It's been more than a month since I've done one of these Elsewhere posts, mostly because of the holidays affecting my schedule and those of the sites I write for. Since last time, I've had two 1987 And All That posts go up on CSBG, one on Captain America #325-336 and another on Little Shop of Horrors. Most recently, I had a piece go up at PopMatters discussing how I like but mistrust the entire cast of Hinterkind.
I live in Massachusetts, so today is officially a snow day, as Juno has the whole state pretty much buried. The last two days have been spent preparing for this storm, both at work and at home, so I haven't had time yet for what should've been this weeks Weekly Action Comics Weekly Reviews. Once again, that post will be late. I doubt if it'l be today, even though I technically have the time, because I am enjoying doing nothing in the midst of the blizzard, and will most likely let inertia rule my time. Even writing this tiny post is starting to take it out of me.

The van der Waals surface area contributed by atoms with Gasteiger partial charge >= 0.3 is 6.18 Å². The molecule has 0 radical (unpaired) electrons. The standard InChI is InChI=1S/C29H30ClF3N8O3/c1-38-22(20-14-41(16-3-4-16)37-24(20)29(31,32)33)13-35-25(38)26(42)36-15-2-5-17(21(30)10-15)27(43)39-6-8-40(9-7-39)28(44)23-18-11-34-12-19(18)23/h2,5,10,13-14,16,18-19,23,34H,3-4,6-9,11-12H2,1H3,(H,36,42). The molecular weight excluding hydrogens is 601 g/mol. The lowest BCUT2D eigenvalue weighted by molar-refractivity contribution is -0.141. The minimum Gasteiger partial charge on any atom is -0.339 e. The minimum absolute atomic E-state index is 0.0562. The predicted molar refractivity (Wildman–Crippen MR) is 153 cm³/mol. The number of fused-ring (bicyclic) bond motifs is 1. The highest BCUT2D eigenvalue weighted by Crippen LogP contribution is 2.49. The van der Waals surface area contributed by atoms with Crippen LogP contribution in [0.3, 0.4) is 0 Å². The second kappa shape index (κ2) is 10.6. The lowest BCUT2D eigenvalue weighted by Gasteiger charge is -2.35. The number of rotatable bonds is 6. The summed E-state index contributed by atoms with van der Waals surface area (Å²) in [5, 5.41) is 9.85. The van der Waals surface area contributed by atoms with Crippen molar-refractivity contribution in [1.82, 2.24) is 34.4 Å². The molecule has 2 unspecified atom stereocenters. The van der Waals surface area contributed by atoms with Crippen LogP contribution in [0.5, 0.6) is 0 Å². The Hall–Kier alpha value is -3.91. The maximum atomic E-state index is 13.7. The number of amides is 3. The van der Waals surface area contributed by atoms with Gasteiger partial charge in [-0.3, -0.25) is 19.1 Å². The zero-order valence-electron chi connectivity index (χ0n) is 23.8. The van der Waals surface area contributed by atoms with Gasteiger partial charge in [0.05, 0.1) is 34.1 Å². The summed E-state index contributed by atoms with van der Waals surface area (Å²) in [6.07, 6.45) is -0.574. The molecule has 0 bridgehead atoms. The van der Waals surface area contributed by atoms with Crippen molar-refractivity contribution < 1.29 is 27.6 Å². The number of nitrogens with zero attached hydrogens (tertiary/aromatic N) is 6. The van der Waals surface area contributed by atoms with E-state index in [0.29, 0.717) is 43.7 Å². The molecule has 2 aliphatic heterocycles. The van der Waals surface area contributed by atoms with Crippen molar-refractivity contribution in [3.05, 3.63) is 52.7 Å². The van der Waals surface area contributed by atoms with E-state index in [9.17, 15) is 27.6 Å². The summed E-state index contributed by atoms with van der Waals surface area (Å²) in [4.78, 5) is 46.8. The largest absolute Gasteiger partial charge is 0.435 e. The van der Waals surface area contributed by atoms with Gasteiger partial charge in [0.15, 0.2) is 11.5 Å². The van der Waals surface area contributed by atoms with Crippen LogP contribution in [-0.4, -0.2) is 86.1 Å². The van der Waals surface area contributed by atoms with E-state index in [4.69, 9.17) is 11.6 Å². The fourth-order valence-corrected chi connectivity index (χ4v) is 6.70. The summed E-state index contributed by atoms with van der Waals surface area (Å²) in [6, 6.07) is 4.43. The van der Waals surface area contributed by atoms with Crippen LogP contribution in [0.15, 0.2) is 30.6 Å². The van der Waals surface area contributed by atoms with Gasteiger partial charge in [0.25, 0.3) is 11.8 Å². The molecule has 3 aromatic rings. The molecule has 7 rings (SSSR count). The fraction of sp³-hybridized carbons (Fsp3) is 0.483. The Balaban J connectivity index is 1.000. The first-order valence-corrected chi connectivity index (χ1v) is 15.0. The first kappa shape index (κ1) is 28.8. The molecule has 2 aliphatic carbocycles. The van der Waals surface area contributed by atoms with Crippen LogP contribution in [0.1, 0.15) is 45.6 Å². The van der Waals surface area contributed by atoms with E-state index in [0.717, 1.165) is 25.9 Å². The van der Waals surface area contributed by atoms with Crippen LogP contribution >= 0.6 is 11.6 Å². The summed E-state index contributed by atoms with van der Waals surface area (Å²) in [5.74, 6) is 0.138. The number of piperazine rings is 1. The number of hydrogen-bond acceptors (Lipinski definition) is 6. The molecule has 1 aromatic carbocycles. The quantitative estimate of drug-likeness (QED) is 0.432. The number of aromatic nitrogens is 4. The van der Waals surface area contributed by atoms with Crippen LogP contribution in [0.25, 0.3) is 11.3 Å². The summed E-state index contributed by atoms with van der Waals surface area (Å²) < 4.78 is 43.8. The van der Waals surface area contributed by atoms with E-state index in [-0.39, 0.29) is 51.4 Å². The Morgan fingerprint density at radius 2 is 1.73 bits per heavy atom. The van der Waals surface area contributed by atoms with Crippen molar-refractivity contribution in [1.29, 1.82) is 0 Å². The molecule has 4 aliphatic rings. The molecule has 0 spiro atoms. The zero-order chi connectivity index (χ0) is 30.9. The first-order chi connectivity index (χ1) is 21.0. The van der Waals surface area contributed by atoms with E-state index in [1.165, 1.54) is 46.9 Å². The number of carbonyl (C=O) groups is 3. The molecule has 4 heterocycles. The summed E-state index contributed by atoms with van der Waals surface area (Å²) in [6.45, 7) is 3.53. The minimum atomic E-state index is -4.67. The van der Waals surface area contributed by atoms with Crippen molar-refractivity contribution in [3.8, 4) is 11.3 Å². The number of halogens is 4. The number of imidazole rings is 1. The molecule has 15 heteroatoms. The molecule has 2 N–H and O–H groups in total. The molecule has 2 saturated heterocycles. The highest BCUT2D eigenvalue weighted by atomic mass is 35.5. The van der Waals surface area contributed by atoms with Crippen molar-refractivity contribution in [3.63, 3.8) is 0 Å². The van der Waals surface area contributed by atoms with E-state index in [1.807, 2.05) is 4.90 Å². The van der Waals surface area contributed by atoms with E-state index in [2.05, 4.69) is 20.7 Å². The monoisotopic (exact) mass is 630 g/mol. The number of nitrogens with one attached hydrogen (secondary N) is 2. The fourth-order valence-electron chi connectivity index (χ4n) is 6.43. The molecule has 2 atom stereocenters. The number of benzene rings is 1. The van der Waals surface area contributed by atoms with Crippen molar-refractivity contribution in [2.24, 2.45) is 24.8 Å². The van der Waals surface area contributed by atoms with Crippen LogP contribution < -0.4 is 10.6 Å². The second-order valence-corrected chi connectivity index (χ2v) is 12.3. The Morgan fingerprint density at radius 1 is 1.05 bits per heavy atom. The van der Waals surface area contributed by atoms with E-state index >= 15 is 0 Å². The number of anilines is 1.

Something I Failed to Mention
The Captain America issues I discussed work on one level which I did not explore in my column, as a commentary on the current state of comics and the industry's handling of its more popular, well-established characters. Steve Rogers struggles with feeling like he's outgrown his original identity and purpose, which creates conflict when the government demands he go back to fighting who they say and being their obedient soldier. It's easy to map this onto the idea of the character of Captain America getting to big and complex and modern to fir into his original concept, and the fear his creators understandably have that fans might not enjoy seeing that much growth or change. Similarly, when the government brings in John Walker, a more focused, violent, show-boaty kind of guy, the comic itself presents the readers with a choice: do we want Steve Rogers the fully-realized human or John Walker and his violent spectacle? Obviously the book favors Rogers, but part of how it does so is by giving us Walker as a comparison, a watered-down and obnoxious version of the Captain America idea that isn't enough to satisfy.